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Auditing

IIA and ISACA pool resources and expertise

At the end of September the IIA and ISACA announced they had reached an agreement to “create a basis for cooperation and collaboration” between the organizations.

The agreement is formalized in a Memo of Understanding that has been signed by both parties. The MoU lists a few areas where this agreement makes cooperation possible:

  • Speaking and exhibiting at each other’s conferences, seminars and events
  • Conducting jointly sponsored events
  • Mutually recognizing, where appropriate, each other’s continuing education programs for continuing education credits to satisfy requisite certification requirements
  • Participating in training and educational programs offered by either association where such collaboration benefits the attendees
  • Encouraging similar cooperation and collaboration among local chapters of ISACA and The IIA (an activity that already thrives in many places throughout the world)
  • Identifying opportunities for joint projects that advance the global internal audit profession and the professional standing of its members
  • Engaging in periodic discussions on matters of public policy that impact the internal auditing profession
  • Where appropriate, coordinating and promoting unified messages and responses to standards setters, regulators, and legislators globally, and providing them with information regarding best professional practices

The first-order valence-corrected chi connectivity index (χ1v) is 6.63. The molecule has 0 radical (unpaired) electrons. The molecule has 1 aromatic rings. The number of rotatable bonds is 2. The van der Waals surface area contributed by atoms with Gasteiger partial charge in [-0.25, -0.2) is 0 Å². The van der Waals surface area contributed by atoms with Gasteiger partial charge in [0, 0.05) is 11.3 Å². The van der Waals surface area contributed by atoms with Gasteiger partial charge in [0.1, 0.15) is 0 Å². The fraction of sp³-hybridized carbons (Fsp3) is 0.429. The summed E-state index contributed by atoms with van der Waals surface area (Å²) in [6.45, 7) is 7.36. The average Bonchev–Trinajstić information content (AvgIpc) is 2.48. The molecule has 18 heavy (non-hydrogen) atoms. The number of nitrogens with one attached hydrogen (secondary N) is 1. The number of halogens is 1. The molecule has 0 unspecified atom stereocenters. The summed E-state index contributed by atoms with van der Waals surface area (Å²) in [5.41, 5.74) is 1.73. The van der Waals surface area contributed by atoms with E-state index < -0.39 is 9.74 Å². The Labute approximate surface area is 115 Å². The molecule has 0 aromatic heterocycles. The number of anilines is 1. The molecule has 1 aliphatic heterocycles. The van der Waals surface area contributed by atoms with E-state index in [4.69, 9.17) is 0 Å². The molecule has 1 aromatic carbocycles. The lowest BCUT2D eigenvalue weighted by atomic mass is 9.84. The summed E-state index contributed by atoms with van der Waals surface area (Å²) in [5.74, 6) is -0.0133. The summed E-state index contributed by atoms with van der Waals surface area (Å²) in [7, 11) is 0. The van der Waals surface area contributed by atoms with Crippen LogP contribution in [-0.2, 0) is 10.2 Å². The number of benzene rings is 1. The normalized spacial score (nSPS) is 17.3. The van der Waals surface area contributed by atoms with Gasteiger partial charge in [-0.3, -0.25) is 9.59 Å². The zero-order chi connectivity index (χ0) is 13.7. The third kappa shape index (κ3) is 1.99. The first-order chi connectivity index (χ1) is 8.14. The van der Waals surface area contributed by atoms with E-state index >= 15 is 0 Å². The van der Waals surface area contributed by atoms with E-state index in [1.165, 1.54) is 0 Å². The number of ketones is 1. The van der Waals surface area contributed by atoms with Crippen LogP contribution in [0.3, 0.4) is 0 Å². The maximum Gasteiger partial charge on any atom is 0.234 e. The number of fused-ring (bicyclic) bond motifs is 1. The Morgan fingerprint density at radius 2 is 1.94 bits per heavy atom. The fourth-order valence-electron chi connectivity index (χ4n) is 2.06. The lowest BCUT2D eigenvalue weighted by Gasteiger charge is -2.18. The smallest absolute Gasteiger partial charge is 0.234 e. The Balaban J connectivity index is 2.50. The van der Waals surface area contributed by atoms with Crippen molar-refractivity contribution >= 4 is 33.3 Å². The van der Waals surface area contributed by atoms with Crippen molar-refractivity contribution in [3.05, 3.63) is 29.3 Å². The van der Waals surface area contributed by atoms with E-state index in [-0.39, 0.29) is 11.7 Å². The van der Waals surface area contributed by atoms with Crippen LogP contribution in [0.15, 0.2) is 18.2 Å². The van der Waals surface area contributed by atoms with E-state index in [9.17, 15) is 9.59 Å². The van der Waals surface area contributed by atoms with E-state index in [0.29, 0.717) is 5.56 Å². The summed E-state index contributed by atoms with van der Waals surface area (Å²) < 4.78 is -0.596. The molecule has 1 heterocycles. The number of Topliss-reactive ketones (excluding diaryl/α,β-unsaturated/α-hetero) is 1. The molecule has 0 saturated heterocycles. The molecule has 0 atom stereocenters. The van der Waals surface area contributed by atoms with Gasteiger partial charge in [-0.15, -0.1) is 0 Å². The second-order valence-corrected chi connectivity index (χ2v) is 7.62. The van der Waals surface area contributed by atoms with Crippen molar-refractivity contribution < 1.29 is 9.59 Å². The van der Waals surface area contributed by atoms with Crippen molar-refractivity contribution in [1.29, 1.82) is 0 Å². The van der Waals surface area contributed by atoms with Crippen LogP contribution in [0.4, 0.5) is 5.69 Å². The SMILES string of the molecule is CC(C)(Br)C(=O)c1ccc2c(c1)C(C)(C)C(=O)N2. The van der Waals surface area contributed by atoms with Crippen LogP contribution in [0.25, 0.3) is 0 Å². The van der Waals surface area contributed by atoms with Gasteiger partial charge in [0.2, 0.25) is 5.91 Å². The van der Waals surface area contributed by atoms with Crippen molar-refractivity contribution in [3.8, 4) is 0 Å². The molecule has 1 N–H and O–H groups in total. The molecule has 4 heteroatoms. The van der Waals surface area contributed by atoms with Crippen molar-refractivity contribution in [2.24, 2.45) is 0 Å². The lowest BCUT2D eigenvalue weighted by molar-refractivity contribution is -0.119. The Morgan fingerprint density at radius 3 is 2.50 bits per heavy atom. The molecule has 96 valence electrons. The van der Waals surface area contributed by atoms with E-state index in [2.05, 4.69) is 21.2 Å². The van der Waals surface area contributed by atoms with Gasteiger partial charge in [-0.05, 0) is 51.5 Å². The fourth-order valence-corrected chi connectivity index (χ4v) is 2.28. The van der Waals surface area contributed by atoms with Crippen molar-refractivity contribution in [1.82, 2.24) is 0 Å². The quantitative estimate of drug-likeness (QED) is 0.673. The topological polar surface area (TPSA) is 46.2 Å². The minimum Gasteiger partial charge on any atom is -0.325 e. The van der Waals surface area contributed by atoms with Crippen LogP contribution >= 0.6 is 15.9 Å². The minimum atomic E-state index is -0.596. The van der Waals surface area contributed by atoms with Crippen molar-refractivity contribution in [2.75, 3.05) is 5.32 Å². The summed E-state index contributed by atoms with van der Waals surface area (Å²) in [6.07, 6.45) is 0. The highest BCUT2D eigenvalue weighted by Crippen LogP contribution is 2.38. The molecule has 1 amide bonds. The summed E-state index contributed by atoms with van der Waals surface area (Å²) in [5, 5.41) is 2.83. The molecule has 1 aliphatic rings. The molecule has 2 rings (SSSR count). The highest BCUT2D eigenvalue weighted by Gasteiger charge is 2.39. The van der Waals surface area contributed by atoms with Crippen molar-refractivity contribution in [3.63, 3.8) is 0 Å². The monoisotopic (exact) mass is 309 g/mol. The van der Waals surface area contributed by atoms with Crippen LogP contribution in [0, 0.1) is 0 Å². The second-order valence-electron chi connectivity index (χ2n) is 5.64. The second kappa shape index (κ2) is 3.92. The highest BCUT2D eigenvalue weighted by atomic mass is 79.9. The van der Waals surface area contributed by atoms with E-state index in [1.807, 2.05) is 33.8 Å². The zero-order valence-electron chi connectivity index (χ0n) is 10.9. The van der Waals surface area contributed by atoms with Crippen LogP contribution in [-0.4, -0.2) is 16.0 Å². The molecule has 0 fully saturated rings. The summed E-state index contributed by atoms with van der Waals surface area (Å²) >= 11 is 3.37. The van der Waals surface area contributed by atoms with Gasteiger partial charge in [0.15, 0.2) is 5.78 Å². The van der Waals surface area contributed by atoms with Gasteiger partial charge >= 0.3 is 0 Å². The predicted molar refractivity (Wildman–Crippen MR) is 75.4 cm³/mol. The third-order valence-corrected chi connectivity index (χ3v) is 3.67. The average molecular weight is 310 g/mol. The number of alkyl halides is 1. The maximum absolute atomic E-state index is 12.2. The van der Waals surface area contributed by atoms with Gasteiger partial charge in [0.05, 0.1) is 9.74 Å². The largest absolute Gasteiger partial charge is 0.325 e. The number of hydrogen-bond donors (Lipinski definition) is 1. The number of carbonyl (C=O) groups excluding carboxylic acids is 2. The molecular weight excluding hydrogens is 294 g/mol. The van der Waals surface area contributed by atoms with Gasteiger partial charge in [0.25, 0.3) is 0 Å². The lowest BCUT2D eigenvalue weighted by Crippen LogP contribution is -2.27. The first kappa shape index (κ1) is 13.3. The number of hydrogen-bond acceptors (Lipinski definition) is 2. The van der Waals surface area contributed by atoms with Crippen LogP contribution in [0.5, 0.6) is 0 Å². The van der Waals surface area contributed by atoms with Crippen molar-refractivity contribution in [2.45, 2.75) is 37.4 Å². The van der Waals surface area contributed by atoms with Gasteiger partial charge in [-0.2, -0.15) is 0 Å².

In order of value to each organization’s members, the top 3 in my mind are:

  1. Joint projects to advance the internal audit profession
  2. To me this is going to have the biggest impact on stakeholders because the combined knowledge and experience in both groups should lead to higher quality standards and improved best practices. Perhaps a combined set of standards down the road?

  3. Recognizing each other’s continuing education
  4. For members of both organizations this is huge. Program content frequently overlaps (e.g. the IIA’s GTAGs) and internal audit departments generally have staff with CIA and CISA designations (as well as CA and CPA, and others), so significant cost savings may be realizable.

  5. Collaborating on continuing education
  6. This could open up each organization’s continuing education programs to the other one’s members, which immediately introduces fresh topics and facilitators to both groups. Synergy here will allow members to broaden their training, and provide an easier transition from one to both certifications.

The agreement should work out to be a win-win-win — for the organizations, members, and stakeholders. What do you think?